Time it was oh what a time it was, it was!2 A time of non-innocence and confidences, to be sure, for the Keynote Presentation of the NAFER 2017 Annual Conference featured a convicted Ponzi schemer (Travis Correll, master of a $100 million scheme), SEC enforcement counsel Marshall Gandy, the federal equity receiver on the case (NAFER’s president, Greg Hays), and the receiver’s counsel David Dantzler.
Mr. Correll traced the development of the fraud: (1) his faith in an exotic investment vehicle; (2) his solicitation of a few hundred thousand dollars from friends and family; (3) non-performance of the exotic investment vehicle; (4) the need to pay returns to investors being met by finding more investors (an expedient, since the exotic investment vehicle was sure to perform eventually); (5) the realization that the exotic investment vehicle was a sham (located far away in Europe); (6) his own lack of courage to stop the music himself; and (7) the metastasis of his company’s Ponzi scheme by independent investors on-selling interests in the exotic investment non-vehicle. What began as a $200k mistake came to envelope losses of over $100 million, and gave Mr. Correll eight years in federal prison, from which he was recently released.
The presenters described the initial investigation, the dramatic arrival at Mr. Correll’s offices by the receiver and SEC, and Mr. Correll’s eventual decision to fess up, which he did in one swoop, reasoning memorably that “If you’re going to eat a s— sandwich, don’t —-in’ nibble.” Mr. Correll acknowledged and rued his role in hurting many people. Nevertheless, on this day his one-time pursuers and now fellow presenters joined the audience in enthusiastic applause for his willingness to give his very inside perspective.
The keynote, of course, was just one of many excellent panels, some of which took up subject matter focused on federal equity receiverships. Others addressed issues applicable more generally to anyone working in the broader areas of insolvency/restructuring/distress/collections. Such latter panels included:
Panels more focused on FERs included:
Every NAFER Annual Conference has featured a Judges Panel, moderated by Robert P. Mosier. This year we heard perspectives from Judge Dee Vance Benson (D. Utah), Judge Darrin P. Gayles (S.D. Fla.), and Judge Philip Gutierrez (C.D.Cal.). The conversation was ample and somehow both deep and broad (these guys are not slouches!) A few highlights: Judge Gayles presented in 2016, shortly after his appointment to the bench, and this year described his several subsequent federal equity receivership baptisms, including a massive EB-5 visa program case. Judge Benson highlighted how federal judges must rely upon the professionalism and reasonableness of receivers and their professionals, as there is no judicial training in these matters except by doing. Judge Guitierrez noted that counsel in preparing pleadings should not forget that the first readers are often the law clerks, and draft accordingly. The judges differed on the degree to which they adopt federal agency recommendations as to which receiver to appoint.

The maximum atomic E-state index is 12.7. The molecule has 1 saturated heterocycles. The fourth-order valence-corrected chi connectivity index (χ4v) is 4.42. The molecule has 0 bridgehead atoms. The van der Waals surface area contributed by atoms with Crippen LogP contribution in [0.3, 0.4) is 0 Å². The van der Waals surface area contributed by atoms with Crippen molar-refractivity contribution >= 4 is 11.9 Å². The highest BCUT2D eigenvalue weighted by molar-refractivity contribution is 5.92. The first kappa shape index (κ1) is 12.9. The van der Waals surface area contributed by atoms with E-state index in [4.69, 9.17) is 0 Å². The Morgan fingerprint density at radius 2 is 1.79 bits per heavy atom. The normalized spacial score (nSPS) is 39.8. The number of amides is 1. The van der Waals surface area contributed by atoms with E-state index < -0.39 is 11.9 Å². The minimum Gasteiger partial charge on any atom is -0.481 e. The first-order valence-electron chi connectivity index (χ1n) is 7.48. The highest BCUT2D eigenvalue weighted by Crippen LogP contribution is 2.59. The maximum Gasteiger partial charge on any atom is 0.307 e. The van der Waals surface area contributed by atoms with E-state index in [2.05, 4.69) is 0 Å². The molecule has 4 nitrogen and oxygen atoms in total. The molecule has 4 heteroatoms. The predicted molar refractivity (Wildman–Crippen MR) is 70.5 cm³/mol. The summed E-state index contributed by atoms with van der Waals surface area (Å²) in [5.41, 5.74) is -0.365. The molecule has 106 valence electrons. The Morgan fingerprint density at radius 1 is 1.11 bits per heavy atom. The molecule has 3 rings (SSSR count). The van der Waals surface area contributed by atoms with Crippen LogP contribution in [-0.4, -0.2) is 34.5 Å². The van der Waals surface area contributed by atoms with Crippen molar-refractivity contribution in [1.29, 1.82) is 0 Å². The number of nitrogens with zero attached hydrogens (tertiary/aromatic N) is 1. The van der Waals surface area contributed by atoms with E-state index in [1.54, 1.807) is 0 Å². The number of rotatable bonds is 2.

The producers of the respective panels moved things along and coordinated the production of impressive written materials that were all stored onto a Conference App – which forestalled the annoyances of paper cuts and shuffling noise while fostering a 4th Century Athens-like attention to oral dialectics among panelists.
To review, a federal receivership is an equitable remedy employed to protect the interests of persons and entities harmed or potentially harmed by a business or property that is subject to federal jurisdiction. Federal district courts appoint federal receivers at the request of harmed persons (like creditors or defrauded parties) or of federal regulatory entities, like the Securities and Exchange Commission, the Federal Trade Commission, and the Commodities Futures Trading Commission, which represent the diffuse interests of people protected by federal laws and regulations.
The federal receivership remedy is not well known even among insolvency professionals – though it has grown in use in recent years and we anticipate that its use will continue to grow. A federal receiver can quickly and efficiently gain control over a defaulting or fraudulent business in order to maximize returns to the receivership’s beneficiaries. Federal receiverships are often imposed on businesses that engaged in Ponzi schemes and other securities fraud. To read an excellent short article on the subject, click here.
The editors and editorial board of DailyDAC include preeminent restructuring and insolvency professionals, journalists, and editors. They are devoted to providing reliable and plain English education and deal intelligence about assignments, corporate bankruptcy, receiverships, out-of-court workouts an similar topics.
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